I love binge reading different series, but this is probably the longest series I have endeavored to binge read.
I am so torn between soldiering on and taking a break now that I have finished book 10, and yes I know this is the review for book 9, but I finished book 10 last night and was considering taking a break.
But I will be honest, I started reading a different book and I couldn’t tear my thoughts away from this series and I eventually abandoned it to return to another Sebastian St Cyr book. Many of you know that I read multiple books at one time. I usually have a book that I read in the morning, lunch time, and bed time as well as an audio book that I listen to in the car…..the Sebastian St Cyr books have been my bed time reading and while I know I should be reading other books, I simply can’t put this series down!
Regency England, January 1813: When a badly injured Frenchwoman is found beside the mutilated body of Dr. Damion Pelletan in one of London’s worst slums, Sebastian finds himself caught in a high-stakes tangle of murder and revenge. Although the woman, Alexi Sauvage, has no memory of the attack, Sebastian knows her all too well from an incident in his past—an act of wartime brutality and betrayal that nearly destroyed him.
As the search for the killer leads Sebastian into a treacherous web of duplicity, he discovers that Pelletan was part of a secret delegation sent by Napoleon to investigate the possibility of peace with Britain. Despite his powerful father-in-law’s warnings, Sebastian plunges deep into the mystery of the “Lost Dauphin”, the boy prince who disappeared in the darkest days of the French Revolution, and soon finds himself at lethal odds with the Dauphin’s sister—the imperious, ruthless daughter of Marie Antoinette—who is determined to retake the French crown at any cost.
With the murderer striking ever closer, Sebastian must battle new fears about Hero’s health and that of their soon-to-be born child. When he realizes the key to their survival may lie in the hands of an old enemy, he must finally face the truth about his own guilt in a past he has found too terrible to consider (summary from Goodreads).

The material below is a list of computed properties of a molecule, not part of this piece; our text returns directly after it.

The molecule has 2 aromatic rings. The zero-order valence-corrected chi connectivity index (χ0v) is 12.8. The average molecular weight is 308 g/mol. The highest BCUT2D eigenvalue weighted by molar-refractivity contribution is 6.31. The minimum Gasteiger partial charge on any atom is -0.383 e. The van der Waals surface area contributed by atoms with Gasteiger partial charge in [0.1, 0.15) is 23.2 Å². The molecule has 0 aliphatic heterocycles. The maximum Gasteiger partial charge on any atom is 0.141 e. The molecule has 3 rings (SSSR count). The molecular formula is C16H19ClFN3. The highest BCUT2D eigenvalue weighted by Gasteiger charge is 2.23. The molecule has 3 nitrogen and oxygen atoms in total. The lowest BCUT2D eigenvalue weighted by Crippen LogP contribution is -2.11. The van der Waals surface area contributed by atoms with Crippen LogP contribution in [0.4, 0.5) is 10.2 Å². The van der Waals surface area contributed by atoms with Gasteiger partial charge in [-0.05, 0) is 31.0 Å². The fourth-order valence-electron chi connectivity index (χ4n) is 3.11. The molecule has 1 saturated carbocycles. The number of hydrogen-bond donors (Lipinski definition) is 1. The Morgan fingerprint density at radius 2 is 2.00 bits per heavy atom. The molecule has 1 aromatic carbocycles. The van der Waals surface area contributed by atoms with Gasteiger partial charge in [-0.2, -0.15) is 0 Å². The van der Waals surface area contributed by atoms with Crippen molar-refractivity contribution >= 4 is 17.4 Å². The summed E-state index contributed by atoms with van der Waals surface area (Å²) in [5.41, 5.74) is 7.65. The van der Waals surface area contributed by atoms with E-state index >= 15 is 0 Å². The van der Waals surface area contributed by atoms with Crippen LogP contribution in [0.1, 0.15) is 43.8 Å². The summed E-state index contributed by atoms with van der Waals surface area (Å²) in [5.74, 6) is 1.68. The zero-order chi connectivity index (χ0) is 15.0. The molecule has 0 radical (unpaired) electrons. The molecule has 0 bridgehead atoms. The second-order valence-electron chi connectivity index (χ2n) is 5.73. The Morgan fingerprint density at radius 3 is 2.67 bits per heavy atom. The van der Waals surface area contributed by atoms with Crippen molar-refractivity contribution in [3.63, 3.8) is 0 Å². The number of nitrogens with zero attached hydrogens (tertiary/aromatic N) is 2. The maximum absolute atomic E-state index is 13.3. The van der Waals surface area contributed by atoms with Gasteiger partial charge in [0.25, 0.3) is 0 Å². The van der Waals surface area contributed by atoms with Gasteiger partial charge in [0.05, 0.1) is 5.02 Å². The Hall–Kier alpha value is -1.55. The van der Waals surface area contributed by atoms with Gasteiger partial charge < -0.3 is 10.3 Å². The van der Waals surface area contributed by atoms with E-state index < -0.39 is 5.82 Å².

This book met every one of my expectations and gave me a surprise in the form of a romance for Paul Gibson. One of the things that I have enjoyed about this series as I have been working my way through it was that Sebastian is truly the main character. He doesn’t really have an ‘assistant’ that shares his murder investigations in the traditional sense. In many historical mysteries, many authors follow the Sherlock and Watson model. A main detective and someone to help him solve the crime, but in this series it really is Sebastian as the main investigator.
That said, there are strong secondary characters who help him solve crimes but providing him with clues, but it’s ultimately Sebastian who solves the case. Hero, Paul Gibson, and Sir Lovejoy both work with Sebastian but for me they are truly secondary characters. Because they are secondary characters, I found myself less interested in them until something would happen to make me think otherwise. For instance when Hero became a love interest for Sebastian, I finally felt like I connected with her but with Paul Gibson, he’s always just been the forensic doctor for me and nothing more—-until this book.
Even though the author has described Paul Gibson in the other books, in my mind when I read him I always think of him as old and disheveled and frankly non-sexual. But this book reminded me as a reader that he is still a young attractive man with needs. I loved that amidst the murder mystery (which was excellent by the way!), there was a romance in the making for Paul Gibson. It really made me view him as an important figure in the larger narrative.
As always, the historical research and mystery were exceptionally well written and enjoyable. I passed a quick couple of days reading this one and was eager for another book in the series to keep the momentum going. I adore all of the characters and especially enjoyed getting to see another side of Paul Gibson that we haven’t seen in other books.
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